The early Byzantine Army would be relatively similar to that of the Western Roman Empire, with a few exceptions. Due to the size, wealth and composition of the Eastern Empire, it could afford to field fully professional field armies. At the time of Justinian’s re-conquests of Roman territories, it’s noted that several more field armies were mustered, while at the same time paying the Sassanid’s for an “eternal peace”. This testifies to the almost immeasurable wealth that the Empire held before the Justinian plague which wiped out a large portion of the population.

The Strategikon of Maurice is a military manual written in the late 6th Century, written in attribute to the Emperor mentioned. Unlike previous manuals, not only was it based on the military experience of soldiers, which the Emperor Maurice also would have experienced, but also provides a very detailed context on Byzantine equipment, strategy and geopolitics. It also expresses complex tactical formations that took the average soldier to get used to. It’s estimated that the average Roman infantryman in this period took up to 1-2 years to fully train and become competent at their jobs. This coincides, and determines, a lot of the strategy that the Strategikon emphasises, which is the idea of avoiding pitch battles, or wars of attrition altogether. To lose an army means losing valuable, trained and experienced soldiers; something the Empire couldn’t afford to lose and more often than not, being a centralised state, losing an battle with an entire army could mean the difference between having authority and completely losing it in a territory; as was seen at the Battle of Yarmuk, losing the battle against the Arabs had cost Heraklius all of Syria and Palestine, Egypt soon following. This also had a intricate relation to geo-politics; according to both the Strategikon and Eastern Roman thought, a pitch battle to completely annihilate an enemy was ill-advised. To do so would inevitably result in another tougher and more well-determined enemy superseding the previous one. This was evident much to the Byzantines displeasure. In the 600’s they waged a war of survival with the Sassanid Persians and saw them defeated completely, causing an almost internal collapse of the state following several civil wars; this had provided the opportunity for a more determined Arab army to conquer them and become the Empire’s new eternal enemy. Conquering Italy and eliminating the Ostrogoths had led to the stronger Lombards eventually taking over Northern Italy. Better the enemy you know; agreeing with them terms and paying them if you lose and, even better, paying your enemies off to fight each other. This mentality provides a general concept that the Byzantines adopt until the late 800’s when the Empire begins going on the offensive again and recapturing territories that had been lost for 200 years.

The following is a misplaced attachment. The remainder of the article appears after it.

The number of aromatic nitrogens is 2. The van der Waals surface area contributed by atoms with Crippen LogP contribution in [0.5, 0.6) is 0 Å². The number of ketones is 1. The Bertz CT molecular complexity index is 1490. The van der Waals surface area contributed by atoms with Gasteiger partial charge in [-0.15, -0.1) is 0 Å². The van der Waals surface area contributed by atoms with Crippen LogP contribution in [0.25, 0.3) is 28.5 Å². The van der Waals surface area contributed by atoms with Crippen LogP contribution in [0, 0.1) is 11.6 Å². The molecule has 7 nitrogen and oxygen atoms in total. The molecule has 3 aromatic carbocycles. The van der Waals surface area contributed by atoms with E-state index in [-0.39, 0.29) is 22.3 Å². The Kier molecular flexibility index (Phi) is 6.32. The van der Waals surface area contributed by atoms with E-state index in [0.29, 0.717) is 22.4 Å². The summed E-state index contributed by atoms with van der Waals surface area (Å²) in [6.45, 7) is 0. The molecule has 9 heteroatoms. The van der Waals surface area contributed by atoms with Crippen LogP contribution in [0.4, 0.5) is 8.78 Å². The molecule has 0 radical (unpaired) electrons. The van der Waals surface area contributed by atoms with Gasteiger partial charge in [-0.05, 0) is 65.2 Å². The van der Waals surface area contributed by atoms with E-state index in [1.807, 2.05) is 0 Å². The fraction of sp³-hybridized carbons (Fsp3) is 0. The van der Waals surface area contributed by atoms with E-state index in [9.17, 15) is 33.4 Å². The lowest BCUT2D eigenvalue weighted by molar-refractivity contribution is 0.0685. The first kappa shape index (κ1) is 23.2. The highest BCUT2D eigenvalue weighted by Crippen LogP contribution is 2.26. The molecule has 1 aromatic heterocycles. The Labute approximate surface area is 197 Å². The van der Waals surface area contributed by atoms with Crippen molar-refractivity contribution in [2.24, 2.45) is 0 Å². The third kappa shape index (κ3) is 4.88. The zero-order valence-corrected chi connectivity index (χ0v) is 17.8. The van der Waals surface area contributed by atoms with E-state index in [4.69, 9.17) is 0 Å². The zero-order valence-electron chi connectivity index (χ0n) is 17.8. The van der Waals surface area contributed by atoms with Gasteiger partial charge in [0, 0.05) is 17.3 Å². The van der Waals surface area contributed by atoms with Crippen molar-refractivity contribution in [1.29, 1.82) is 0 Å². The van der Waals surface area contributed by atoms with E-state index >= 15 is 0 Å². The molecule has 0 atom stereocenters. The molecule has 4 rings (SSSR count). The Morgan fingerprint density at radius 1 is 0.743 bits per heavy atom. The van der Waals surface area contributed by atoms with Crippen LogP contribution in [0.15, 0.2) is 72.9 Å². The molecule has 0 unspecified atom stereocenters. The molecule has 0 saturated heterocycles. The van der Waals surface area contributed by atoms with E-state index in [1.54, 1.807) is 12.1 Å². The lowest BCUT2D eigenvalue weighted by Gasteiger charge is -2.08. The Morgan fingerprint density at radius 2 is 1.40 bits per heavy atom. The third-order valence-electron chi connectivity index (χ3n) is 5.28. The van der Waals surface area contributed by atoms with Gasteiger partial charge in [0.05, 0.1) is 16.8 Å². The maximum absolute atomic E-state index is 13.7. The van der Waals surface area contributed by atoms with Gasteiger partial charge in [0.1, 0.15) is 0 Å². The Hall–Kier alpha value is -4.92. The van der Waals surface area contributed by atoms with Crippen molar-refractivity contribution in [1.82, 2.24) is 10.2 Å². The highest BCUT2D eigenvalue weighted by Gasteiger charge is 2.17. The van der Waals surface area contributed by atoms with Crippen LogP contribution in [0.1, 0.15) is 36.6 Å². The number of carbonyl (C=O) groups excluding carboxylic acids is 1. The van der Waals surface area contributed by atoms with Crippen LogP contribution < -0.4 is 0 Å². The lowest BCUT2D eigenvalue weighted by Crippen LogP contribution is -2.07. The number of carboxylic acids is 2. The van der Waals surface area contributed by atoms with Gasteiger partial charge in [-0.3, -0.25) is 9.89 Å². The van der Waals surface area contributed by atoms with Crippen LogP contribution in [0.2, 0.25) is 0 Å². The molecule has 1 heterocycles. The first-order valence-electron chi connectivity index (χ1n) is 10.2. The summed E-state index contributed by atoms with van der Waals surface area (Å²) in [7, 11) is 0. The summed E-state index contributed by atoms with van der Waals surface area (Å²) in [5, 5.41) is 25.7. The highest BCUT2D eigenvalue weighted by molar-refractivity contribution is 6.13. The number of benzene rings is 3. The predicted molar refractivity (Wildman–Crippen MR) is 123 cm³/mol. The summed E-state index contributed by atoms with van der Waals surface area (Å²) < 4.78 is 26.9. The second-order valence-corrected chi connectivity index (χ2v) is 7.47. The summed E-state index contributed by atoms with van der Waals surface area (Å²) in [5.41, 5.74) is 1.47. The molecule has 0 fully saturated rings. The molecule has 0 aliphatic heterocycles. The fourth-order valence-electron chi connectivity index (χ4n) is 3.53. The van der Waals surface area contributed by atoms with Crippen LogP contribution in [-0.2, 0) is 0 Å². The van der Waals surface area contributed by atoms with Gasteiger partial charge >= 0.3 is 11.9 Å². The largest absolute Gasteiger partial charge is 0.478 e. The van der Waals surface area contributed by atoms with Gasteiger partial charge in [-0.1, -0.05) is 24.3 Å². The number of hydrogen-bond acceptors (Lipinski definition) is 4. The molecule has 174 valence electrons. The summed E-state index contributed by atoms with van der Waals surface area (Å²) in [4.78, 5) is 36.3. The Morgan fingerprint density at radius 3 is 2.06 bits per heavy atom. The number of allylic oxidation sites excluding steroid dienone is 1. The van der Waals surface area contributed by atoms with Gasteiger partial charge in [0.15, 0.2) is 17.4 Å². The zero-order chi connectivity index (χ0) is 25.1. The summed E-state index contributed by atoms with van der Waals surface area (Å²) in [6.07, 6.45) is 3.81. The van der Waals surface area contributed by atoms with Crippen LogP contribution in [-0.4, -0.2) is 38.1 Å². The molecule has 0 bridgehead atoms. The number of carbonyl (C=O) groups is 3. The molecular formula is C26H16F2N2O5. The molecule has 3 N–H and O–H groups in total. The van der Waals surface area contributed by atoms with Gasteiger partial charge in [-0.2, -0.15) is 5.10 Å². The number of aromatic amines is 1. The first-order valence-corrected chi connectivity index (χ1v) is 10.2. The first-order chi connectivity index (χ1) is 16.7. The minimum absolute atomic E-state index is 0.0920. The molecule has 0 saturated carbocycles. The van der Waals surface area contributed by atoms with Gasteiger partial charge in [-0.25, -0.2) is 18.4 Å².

At the time of Justinian, the main type of soldier was the double-armed cavalryman, equipped with iron armour, a spear or a long cavalry lance (kontos), a buckler strapped to the shoulder and a powerful composite bow. In this way, the cavalry was considered at the forefront of medieval warfare (a method adapted from the Parthians and later the Sassanid Persians). As the Kontos was 12 feet long, it is likely that the role of elite cavalrymen in the army had the diverse skill to use both weapons. This differed from Germanic units which had little experience in horse archery. A cavalryman was expected to utilise the composite bow and switch to the lance at any given moment; something that would require discipline and competency in the middle of battle. It is what we might think of as “all purpose combat infantry” and it is here where Eastern Roman cavalry distinguishes itself as an elite diverse force that could adapt to changing circumstances.